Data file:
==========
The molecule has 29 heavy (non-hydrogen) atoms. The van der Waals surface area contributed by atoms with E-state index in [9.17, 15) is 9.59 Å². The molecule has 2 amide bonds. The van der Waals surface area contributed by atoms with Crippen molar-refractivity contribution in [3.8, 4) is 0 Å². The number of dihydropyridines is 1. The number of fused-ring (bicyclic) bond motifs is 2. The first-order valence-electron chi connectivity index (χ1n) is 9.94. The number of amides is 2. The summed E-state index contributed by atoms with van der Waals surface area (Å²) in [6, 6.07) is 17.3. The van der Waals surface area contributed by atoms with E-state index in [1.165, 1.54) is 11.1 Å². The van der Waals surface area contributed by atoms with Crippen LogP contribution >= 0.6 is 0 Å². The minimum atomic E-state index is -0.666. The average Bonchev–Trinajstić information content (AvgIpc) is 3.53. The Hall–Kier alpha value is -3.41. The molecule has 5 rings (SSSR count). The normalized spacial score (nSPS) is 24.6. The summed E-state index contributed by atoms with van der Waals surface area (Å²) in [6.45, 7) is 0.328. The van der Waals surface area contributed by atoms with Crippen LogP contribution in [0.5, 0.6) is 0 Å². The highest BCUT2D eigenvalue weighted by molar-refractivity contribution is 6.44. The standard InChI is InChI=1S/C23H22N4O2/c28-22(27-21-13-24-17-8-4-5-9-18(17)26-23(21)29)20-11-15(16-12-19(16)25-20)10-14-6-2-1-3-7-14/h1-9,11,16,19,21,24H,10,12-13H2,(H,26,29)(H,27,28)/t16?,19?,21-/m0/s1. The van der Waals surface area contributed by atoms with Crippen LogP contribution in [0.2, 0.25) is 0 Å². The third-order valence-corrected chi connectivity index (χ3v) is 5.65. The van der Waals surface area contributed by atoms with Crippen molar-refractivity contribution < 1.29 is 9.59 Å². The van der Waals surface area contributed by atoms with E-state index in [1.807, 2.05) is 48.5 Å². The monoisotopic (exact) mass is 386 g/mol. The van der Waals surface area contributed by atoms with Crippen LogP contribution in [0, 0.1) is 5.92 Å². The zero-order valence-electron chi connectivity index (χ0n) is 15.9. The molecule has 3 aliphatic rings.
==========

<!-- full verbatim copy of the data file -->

The molecule has 29 heavy (non-hydrogen) atoms. The van der Waals surface area contributed by atoms with E-state index in [9.17, 15) is 9.59 Å². The molecule has 2 amide bonds. The van der Waals surface area contributed by atoms with Crippen molar-refractivity contribution in [3.8, 4) is 0 Å². The number of dihydropyridines is 1. The number of fused-ring (bicyclic) bond motifs is 2. The first-order valence-electron chi connectivity index (χ1n) is 9.94. The number of amides is 2. The summed E-state index contributed by atoms with van der Waals surface area (Å²) in [6, 6.07) is 17.3. The van der Waals surface area contributed by atoms with E-state index in [1.165, 1.54) is 11.1 Å². The van der Waals surface area contributed by atoms with Crippen LogP contribution >= 0.6 is 0 Å². The minimum atomic E-state index is -0.666. The average Bonchev–Trinajstić information content (AvgIpc) is 3.53. The Hall–Kier alpha value is -3.41. The molecule has 5 rings (SSSR count). The normalized spacial score (nSPS) is 24.6. The summed E-state index contributed by atoms with van der Waals surface area (Å²) in [6.45, 7) is 0.328. The van der Waals surface area contributed by atoms with Crippen LogP contribution in [0.5, 0.6) is 0 Å². The highest BCUT2D eigenvalue weighted by molar-refractivity contribution is 6.44. The standard InChI is InChI=1S/C23H22N4O2/c28-22(27-21-13-24-17-8-4-5-9-18(17)26-23(21)29)20-11-15(16-12-19(16)25-20)10-14-6-2-1-3-7-14/h1-9,11,16,19,21,24H,10,12-13H2,(H,26,29)(H,27,28)/t16?,19?,21-/m0/s1. The van der Waals surface area contributed by atoms with Crippen LogP contribution in [0.2, 0.25) is 0 Å². The third-order valence-corrected chi connectivity index (χ3v) is 5.65. The van der Waals surface area contributed by atoms with Crippen molar-refractivity contribution < 1.29 is 9.59 Å². The van der Waals surface area contributed by atoms with E-state index in [1.807, 2.05) is 48.5 Å². The monoisotopic (exact) mass is 386 g/mol. The van der Waals surface area contributed by atoms with Crippen LogP contribution in [0, 0.1) is 5.92 Å². The zero-order valence-electron chi connectivity index (χ0n) is 15.9. The molecule has 3 aliphatic rings.